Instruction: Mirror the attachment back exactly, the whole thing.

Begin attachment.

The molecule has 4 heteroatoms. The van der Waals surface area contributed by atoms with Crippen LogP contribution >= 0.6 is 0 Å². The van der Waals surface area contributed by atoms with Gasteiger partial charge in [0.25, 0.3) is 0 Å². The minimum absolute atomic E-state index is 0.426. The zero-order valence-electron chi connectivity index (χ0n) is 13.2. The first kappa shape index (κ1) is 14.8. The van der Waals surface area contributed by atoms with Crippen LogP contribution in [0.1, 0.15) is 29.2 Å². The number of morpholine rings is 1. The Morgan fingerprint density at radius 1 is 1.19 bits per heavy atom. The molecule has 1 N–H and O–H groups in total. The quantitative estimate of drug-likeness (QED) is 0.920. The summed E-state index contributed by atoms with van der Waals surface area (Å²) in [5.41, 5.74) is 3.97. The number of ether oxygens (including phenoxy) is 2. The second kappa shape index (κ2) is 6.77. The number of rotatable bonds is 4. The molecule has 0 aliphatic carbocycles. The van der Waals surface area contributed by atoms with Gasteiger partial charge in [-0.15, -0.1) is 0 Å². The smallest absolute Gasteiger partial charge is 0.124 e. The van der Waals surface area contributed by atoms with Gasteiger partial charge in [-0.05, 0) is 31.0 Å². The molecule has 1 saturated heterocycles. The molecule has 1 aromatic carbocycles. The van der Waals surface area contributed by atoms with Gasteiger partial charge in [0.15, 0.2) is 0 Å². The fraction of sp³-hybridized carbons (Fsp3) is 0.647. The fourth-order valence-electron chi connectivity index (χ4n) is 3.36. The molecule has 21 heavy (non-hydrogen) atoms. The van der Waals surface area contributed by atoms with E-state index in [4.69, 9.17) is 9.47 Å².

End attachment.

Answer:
The molecule has 4 heteroatoms. The van der Waals surface area contributed by atoms with Crippen LogP contribution >= 0.6 is 0 Å². The van der Waals surface area contributed by atoms with Gasteiger partial charge in [0.25, 0.3) is 0 Å². The minimum absolute atomic E-state index is 0.426. The zero-order valence-electron chi connectivity index (χ0n) is 13.2. The first kappa shape index (κ1) is 14.8. The van der Waals surface area contributed by atoms with Crippen LogP contribution in [0.1, 0.15) is 29.2 Å². The number of morpholine rings is 1. The Morgan fingerprint density at radius 1 is 1.19 bits per heavy atom. The molecule has 1 N–H and O–H groups in total. The quantitative estimate of drug-likeness (QED) is 0.920. The summed E-state index contributed by atoms with van der Waals surface area (Å²) in [5.41, 5.74) is 3.97. The number of ether oxygens (including phenoxy) is 2. The second kappa shape index (κ2) is 6.77. The number of rotatable bonds is 4. The molecule has 0 aliphatic carbocycles. The van der Waals surface area contributed by atoms with Gasteiger partial charge in [-0.15, -0.1) is 0 Å². The smallest absolute Gasteiger partial charge is 0.124 e. The van der Waals surface area contributed by atoms with Gasteiger partial charge in [-0.05, 0) is 31.0 Å². The molecule has 1 saturated heterocycles. The molecule has 1 aromatic carbocycles. The van der Waals surface area contributed by atoms with Gasteiger partial charge in [0.15, 0.2) is 0 Å². The fraction of sp³-hybridized carbons (Fsp3) is 0.647. The fourth-order valence-electron chi connectivity index (χ4n) is 3.36. The molecule has 21 heavy (non-hydrogen) atoms. The van der Waals surface area contributed by atoms with E-state index in [4.69, 9.17) is 9.47 Å².